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Negrescence is a word with a Latin origin and describes "a process of becoming black". It can also refer to having a dark complexion.[1]

In 1885, John Beddoe compiled an index of negrescence to analyze the population of the British Islands.[2] Beddoe used the physical descriptions of a population of 13,000 males to compile his index. He gave one point to a male with red or blonde hair. He gave one point to men with dark hair as well. A black haired male was given two points. If the male had brown or chestnut colored, hair, they were considered neutral. He created a "Map Showing Distribution of Negrescence in Britain". This map was recreated and published by R. H. Hodgkin in 1935. It shows that the hair color of men in western Scotland, Wales and Ireland was darker than the hair color of males in eastern England and eastern Scotland.

This analysis was used to support Beddoe's theory that the Irish had the physical characteristics of the indigenous, aboriginal people of the British Isles.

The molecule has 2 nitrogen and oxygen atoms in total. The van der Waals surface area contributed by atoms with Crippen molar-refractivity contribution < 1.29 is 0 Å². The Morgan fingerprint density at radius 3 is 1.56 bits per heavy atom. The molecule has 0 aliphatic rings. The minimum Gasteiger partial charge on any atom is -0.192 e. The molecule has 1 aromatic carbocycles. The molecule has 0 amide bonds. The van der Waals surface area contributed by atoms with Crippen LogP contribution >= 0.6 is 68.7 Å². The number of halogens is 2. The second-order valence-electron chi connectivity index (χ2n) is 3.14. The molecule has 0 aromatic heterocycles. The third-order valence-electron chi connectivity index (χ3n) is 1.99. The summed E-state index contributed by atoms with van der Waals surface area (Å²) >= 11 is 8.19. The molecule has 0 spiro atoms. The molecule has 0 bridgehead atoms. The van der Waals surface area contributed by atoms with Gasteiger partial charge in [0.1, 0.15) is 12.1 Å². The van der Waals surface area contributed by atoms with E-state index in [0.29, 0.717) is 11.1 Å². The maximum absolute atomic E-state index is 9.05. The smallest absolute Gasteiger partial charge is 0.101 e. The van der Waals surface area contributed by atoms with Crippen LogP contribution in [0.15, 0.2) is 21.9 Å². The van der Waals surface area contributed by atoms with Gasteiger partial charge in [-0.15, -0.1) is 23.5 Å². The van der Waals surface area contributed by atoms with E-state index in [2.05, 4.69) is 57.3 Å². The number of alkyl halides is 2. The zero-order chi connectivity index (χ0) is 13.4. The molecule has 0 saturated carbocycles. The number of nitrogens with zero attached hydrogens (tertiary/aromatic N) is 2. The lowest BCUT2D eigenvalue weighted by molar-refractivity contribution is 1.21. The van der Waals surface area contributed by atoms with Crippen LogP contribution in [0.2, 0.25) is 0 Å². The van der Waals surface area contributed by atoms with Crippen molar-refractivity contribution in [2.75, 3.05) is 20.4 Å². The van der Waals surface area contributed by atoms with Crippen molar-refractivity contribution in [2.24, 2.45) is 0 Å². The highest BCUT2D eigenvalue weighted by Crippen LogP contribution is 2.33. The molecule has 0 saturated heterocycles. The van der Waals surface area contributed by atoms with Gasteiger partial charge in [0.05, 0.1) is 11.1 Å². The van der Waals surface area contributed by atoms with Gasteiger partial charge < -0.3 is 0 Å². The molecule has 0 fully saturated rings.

Professor William E. Cross, Jr. of the City University of New York's Graduate Center included a "theory of negrescence" in his groundbreaking book Shades of Black: Diversity in African American Identity published in 1991. He subsequently published Nigrescence and ego identity development: Accounting for differential Black identity patterns [3]

See alsoEdit


  1. The American Heritage Dictionary of the English Language: Fourth Edition, Houghton Mifflin Company, 2000. This word apparently dates from about 1745 in English. This word is sometimes spelled "nigrescence."
  2. The Races of Britain: A Contribution to the Anthropology of Western Europe. Bristol and London, John Beddoe, 1885, republished by Hutchinson, London, 1971, ISBN 0091013704.
  3. Cross, W. E., Jr., & Fhagen-Smith, P. (1996). Nigrescence and ego identity development: Accounting for differential Black identity patterns. Thousand Oaks, CA: Sage Publications, Inc.

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